The only problem with finding food to eat in Paris is having to decide between the ten places lining whatever street you are standing on. Whenever we got hungry we just stopped and ate at a cafe that looked interesting. All the restaurants had English menus and English speaking waiters, though I promise I used my very poor French as much as possible. Every morning for breakfast the kids went with my husband to the bakery to pick out our croissants or other tasty pastries. For lunch and dinner, the kids were happy eating typical French fare but also got plenty of French fries (they really do taste better in France!) to keep them content. Most surprising was that by the end of the trip all the kids would scarf down the lovely little salads that came with their meals without even being asked. My oldest has quite an adventurous palate so he tried some of my foie gras one day and was excited to try some escargot but we didn't find any on the lunch menus at the cafes where we dined. Even if you have the pickiest eater you will have no trouble finding delicious food everywhere you are. I don't think there is such a thing as bad French food!
What we did:
After we made it into the city, we had a few hiccups that messed up the plans for the first two days (more on that in another post so stay tuned in) but we were able to easily adapt and ultimately hardly missed a beat. We started with a Big Bus Tour of Paris. We walked down to the bus stop, paid our fare for the 24 hour hop on-hop off ticket and waited about 3 minutes for the bus to arrive. The kids loved riding up top (all the buses are double deck ones) and waving to all the people down below when we stopped. The best parts for me and my husband were the audio guide and getting an overall feeling for the layout of the city and where things were in relation to one another. The kids were hit and miss on the audio guide, Daschel loved it and listened to the information about all the sights we were driving around the whole time but for Micah and Quinn it mostly just became a toy, playing with the ear buds and switching through the eight different languages but at least they were content.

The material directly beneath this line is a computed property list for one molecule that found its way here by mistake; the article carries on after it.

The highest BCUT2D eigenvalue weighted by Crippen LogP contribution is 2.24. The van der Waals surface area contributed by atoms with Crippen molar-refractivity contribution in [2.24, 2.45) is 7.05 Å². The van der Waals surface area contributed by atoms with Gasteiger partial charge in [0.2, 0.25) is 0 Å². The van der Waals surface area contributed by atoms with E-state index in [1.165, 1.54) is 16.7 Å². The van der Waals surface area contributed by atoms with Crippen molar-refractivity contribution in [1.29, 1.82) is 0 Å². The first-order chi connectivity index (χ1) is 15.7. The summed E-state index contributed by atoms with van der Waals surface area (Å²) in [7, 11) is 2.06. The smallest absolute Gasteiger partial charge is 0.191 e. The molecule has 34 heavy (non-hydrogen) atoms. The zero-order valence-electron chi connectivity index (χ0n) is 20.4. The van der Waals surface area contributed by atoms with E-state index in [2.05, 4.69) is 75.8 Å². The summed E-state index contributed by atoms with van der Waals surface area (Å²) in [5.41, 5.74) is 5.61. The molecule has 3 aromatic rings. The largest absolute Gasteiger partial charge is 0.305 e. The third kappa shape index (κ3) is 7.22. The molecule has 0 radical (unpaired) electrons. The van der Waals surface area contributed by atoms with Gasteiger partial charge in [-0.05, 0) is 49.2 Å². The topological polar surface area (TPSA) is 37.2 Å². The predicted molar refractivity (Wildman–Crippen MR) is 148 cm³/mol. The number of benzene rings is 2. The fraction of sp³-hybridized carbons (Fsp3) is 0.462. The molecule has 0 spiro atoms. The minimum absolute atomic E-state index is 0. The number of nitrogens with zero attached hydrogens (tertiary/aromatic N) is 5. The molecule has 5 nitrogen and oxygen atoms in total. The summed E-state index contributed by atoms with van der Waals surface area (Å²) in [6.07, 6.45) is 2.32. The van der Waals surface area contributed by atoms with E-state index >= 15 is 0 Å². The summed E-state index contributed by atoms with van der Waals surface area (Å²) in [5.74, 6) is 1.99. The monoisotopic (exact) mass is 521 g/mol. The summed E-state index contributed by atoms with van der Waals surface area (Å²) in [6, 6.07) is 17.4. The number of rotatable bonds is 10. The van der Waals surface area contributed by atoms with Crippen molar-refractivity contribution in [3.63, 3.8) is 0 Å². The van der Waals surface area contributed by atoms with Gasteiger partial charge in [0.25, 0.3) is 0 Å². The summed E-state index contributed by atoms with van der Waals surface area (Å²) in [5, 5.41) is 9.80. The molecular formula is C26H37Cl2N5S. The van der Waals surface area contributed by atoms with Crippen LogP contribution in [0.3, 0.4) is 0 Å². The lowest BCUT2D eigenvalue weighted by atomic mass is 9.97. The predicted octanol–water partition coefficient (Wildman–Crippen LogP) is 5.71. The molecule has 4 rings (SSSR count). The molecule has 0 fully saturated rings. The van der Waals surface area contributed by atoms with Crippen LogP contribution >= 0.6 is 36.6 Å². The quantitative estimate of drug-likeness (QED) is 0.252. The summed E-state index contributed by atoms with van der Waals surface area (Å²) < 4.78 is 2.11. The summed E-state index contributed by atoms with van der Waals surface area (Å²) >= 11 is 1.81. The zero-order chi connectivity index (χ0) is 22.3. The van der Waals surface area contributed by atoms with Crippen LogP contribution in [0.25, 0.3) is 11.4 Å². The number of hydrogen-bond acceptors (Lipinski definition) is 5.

For the Louvre, I had a few art pieces that I knew I would be devastated to not see so I made sure we saw those first and then I found several pieces that had back stories that were interesting to the kids and we found those next. I had to see the Winged Victory of Samothrace, the Venus de Milo and Mona Lisa. The kids were excited for Mona Lisa and even though we never made it right up close to her we were able to show them how her eyes track you no matter where you stand to look at her. It kinda blew their little minds. The pieces we took the boys to see were the Raft of Medusa, which has a great story to go with it but it's dark and morbid (perfect for boys), and La Belle Ferronnière, which is sometimes called the sister or cousin of Mona Lisa. We enjoyed a few more paintings and sculptures on our way in and out but didn't linger too long at anything in particular.
I love that about Paris; you never know what sweet beauty you'll find around.
What else you should know:
We traveled in August and we couldn't have had more perfect weather, but it's known to rain quite often in Paris so be sure to pack your umbrella and ponchos for the kids. I also recommend wearing comfy walking shoes. Even if you don't walk the city (which you really should, it's so lovely) you'll be glad no one is whining about their feet hurting. I alternated between carrying my purse and a backpack depending on where we were going on how much of the day we would be out for. We had no problems, but there are pickpockets around so keep your belongings close and be aware of your surroundings. The bus and Metro can get you nearly everywhere in Paris and I've always found that the kids enjoy the transportation as much as the places we are going to visit. I mentioned watching the Hunchback movie but we also read and brought with us Madeline by Ludwig Bemelmans. We visited all the places in the book (except the zoo) and each night we would read it and talk about where we went that day.
Have you been to Paris with little ones?? What did you think?